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Insulin Variations Study – BMC Medical Genomics

This study found that you start your day with insulin sensitive muscles and insulin resistant adipose tissue, which reverses its trend towards the night, when you end up with the opposite

The showed that the diurnal effect dominates the transcriptome of the human adipose tissue, with more than 25% of the transcribed genes being diurnally regulated

The circadian gene, PER1, was prominent among the genes with significantly higher expression in the morning versus the afternoon or evening, with up to a 10-fold change in some patients for PER1 mRNA expression

Genes that were positively correlated with PER1 mRNA levels included those involved in fructose and mannose metabolism and glycolysis (PFKFB, FUK, MPI, PFKM):

A number of genes encode enzymes in glucose, mannose and fructose metabolism (PFKFB3, FUK, MPI, PFKM), with high expression levels in the morning and a decline in the afternoon through the evening, following the trend of PER1

Conversely, “fuel accumulation” genes, such as those involved in cholesterol biosynthesis (HMGCR, HMGSC1), LDL receptor (LDLR), and glucose transport (GLUTS 1, 3, 5 and 14) have low levels in the morning and rise in the afternoon (negatively, correlated with PER1 mRNA.)

Moreover, the results demonstrated robust regulation of the core clock gene, PER1, and of genes encoding for ribosome processing and biogenesis and inflammatory processes

Ribosome biogenesis genes were on the diurnal incline, with levels rising by afternoon and remaining constant until evening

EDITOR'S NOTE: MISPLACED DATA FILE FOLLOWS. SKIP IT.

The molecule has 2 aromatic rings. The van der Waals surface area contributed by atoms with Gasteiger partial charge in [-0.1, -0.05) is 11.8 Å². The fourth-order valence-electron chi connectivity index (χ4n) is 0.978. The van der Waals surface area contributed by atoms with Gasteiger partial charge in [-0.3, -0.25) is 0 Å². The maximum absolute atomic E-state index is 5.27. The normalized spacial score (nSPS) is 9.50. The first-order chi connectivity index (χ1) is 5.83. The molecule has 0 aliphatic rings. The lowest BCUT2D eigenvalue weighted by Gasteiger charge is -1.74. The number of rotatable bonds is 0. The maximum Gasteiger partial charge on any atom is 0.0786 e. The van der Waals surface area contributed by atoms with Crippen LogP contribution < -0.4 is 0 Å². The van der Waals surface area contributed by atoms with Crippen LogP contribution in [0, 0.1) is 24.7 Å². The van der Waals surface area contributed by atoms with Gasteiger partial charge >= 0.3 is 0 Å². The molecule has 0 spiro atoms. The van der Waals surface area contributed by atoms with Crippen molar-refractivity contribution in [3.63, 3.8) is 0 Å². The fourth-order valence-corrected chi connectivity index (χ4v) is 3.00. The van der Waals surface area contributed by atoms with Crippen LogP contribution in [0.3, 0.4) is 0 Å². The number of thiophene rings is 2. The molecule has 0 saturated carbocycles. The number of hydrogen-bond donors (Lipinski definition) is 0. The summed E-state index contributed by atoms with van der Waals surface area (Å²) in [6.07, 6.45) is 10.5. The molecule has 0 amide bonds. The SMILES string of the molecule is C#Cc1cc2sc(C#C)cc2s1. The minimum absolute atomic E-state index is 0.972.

Ribosome biogenesis is an indicator of cellular activity and, in this case, most likely driven by the AKT/PI3K/mTOR pathway


This study also looked at the effect of fasting on diurnal rhythm as well (from 9pm to Noon the next day)

Found that fasting actually causes a temporal delay in the diurnal rhythm, thereby extending the catabolic state of the adipose (into the afternoon)

In other words, genes that were upregulated in the fasting arm were positively correlated with PER1 expression

That’s why it makes sense to eat fat heavy and calorie rich meals earlier in the day for breakfast and lunch

Your body tends to oxidize fats for energy more during the day, and it’s primed more for storing them later in the evening

Fructose Genes

Fructose 6-phosphate (sometimes called the Neuberg ester) is a derivative of fructose, which has been phosphorylated at the 6-hydroxy group

The great majority of glucose and fructose is converted to fructose 6-phosphate upon entering a cell


Mannose-6 phosphate isomerase (MPI), alternately phosphomannose isomerase (PMI) is an enzyme which facilitates the interconversion of fructose 6-phosphate (F6P)

The PFKM gene provides instructions for making one piece (the PFKM subunit) of an enzyme called phosphofructokinase

Specifically, the enzyme converts fructose-6-phosphate to a molecule called fructose 1,6-bisphosphate (just further along the conversion path to ultimately being stored)


As the study stated, “fuel accumulation” genes, such as those involved in glucose & fructose transport (GLUTS 1, 3, 5 and 14) have low levels in the morning and rise in the afternoon

GLUT5 is a fructose transporter expressed on the apical border of enterocytes in the small intestine

GLUT5 allows for fructose to be transported from the intestinal lumen into the enterocyte by facilitated diffusion due to fructose’s high concentration in the intestinal lumen